I did misunderstand the clue for 25D - thought it meant the state postal abbr. is 1/2 the state's name, not the city's. So I was trying to think of a city in Ohio that started with Hi. No luck. Also I'm still surprised when a cw uses a word as slangy (or just not really ever said, by anybody) as "wowsem".

And Picard, were those Red Rocks Pools in Sedona, AZ? I spent a wonderful weekend there in '84, skinnydipping in Oak Creek, just below the big sliding rock. Took me a month to get rid of all the red dust after I got home.

I always do the puzzle on line on Mensa as it's up at 1900 the previous night (ditto the J on uclick); it'll be an hour later when you all go to Standard Time. I do it again in the paper (in pencil) the next morning. I always do across and down together, never ignore or miss any clue in either direction. The thing I enjoy most about cws is the interplay - interlocking - of the words. Sure there's satisfaction in figuring out a tricky clue, but to me the real joy is how they all fit together.
See, it's only 1300 here, and this will show a posted time of....

Yellowrocks said...

Again she wows 'em with her signature song! They were rock and rolling in the aisles.
Seems normal to me.

Sandyanon said...

Mike, I was so happy to see the way you describe your solving practices and the reason for them. That's exactly how I do it, and I was quite surprised at first to see that so many posters here do all across or down as much as possible, and to hear comments about not even noticing a particular clue or clues. But à chacun son gout!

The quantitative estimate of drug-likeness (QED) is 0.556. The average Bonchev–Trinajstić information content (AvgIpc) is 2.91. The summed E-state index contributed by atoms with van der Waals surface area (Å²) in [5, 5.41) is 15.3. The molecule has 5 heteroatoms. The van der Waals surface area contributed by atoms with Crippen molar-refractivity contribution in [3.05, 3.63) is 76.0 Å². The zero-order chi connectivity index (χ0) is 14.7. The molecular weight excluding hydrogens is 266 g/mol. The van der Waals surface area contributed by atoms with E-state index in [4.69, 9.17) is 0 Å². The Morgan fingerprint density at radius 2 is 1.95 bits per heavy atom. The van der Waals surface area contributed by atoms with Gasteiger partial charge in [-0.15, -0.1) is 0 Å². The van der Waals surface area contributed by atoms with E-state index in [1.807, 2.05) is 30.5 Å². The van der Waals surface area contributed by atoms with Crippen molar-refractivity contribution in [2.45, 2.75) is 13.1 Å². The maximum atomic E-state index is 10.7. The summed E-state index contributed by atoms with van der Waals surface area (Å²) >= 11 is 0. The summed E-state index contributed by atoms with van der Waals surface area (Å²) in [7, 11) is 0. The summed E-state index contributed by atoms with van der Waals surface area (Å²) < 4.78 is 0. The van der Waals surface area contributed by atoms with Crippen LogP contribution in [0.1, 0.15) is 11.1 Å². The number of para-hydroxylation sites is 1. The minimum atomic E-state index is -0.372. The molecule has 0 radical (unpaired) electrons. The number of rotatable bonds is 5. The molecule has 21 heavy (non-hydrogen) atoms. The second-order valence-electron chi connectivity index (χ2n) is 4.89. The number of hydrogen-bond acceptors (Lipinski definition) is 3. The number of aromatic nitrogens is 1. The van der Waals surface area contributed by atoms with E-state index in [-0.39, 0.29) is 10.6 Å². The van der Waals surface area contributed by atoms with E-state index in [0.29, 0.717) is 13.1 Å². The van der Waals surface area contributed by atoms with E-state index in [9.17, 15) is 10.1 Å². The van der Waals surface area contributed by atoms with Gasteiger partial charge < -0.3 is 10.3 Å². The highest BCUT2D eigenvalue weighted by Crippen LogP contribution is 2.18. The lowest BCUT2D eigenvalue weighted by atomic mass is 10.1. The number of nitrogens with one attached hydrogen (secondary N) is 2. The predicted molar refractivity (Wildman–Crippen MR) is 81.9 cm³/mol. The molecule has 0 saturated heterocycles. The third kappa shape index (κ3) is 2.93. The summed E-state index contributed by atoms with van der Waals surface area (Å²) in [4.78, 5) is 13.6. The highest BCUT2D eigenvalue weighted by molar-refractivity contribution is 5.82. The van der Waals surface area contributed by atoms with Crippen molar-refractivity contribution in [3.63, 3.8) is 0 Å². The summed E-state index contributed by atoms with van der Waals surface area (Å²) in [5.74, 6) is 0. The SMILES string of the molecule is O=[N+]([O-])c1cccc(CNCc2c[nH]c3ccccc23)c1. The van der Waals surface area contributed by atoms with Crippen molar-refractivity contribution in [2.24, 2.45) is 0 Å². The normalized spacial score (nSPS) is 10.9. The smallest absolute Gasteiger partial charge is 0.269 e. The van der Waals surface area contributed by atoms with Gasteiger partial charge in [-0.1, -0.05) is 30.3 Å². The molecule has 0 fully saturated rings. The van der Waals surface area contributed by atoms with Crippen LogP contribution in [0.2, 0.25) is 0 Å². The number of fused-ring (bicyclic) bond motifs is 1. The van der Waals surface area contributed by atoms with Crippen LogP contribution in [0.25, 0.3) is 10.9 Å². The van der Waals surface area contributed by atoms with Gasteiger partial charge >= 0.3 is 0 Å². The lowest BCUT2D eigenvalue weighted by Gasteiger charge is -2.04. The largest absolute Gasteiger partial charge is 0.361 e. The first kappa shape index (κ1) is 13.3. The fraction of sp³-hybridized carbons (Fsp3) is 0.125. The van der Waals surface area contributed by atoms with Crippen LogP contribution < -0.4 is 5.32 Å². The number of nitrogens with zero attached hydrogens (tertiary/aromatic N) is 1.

Wilbur Charles said...

Well, things like JOHN LINEN may not be for every solver. I listen to Sirius Beatles a lot so JL was 1, a gimme and 2, gave me the gimmick. I guess I'm in the minority regarding my liking this xword for a Thursday.

Robert, I'm glad you survived. I drove a shuttle and could have killed two bicyclists on the same weekend. But they ran red lights.

As a living minority of one I often AVER that Tampa's(Bay) problem relates to the"Stand Your Ground" mentality. ie If I have the "Right" of way, I need not stop.

Being from Boston two riders are alive to not bi-jaywalk again.

WC

PS. The cops response is so typical.

Mike Sherline said...

Sandyanon - thanks, it's good to know I have at least one cw "soulmate". I too wonder about using ink when you just end up with a big, illegible mess, or speeding through just to see how fast you can go; but, as you say...

Picard - what a terrible wreck! So sorry to hear you had to go through that, and got so little help from those sworn to enforce the law. Shameful.

Sandyanon said...

Yes, I never think of it as a speed contest, and often leave to do something else and come back to it. Though I do it in ball point pen, it is possible to write very lightly until I'm sure, so normally the end result isn't a big mess.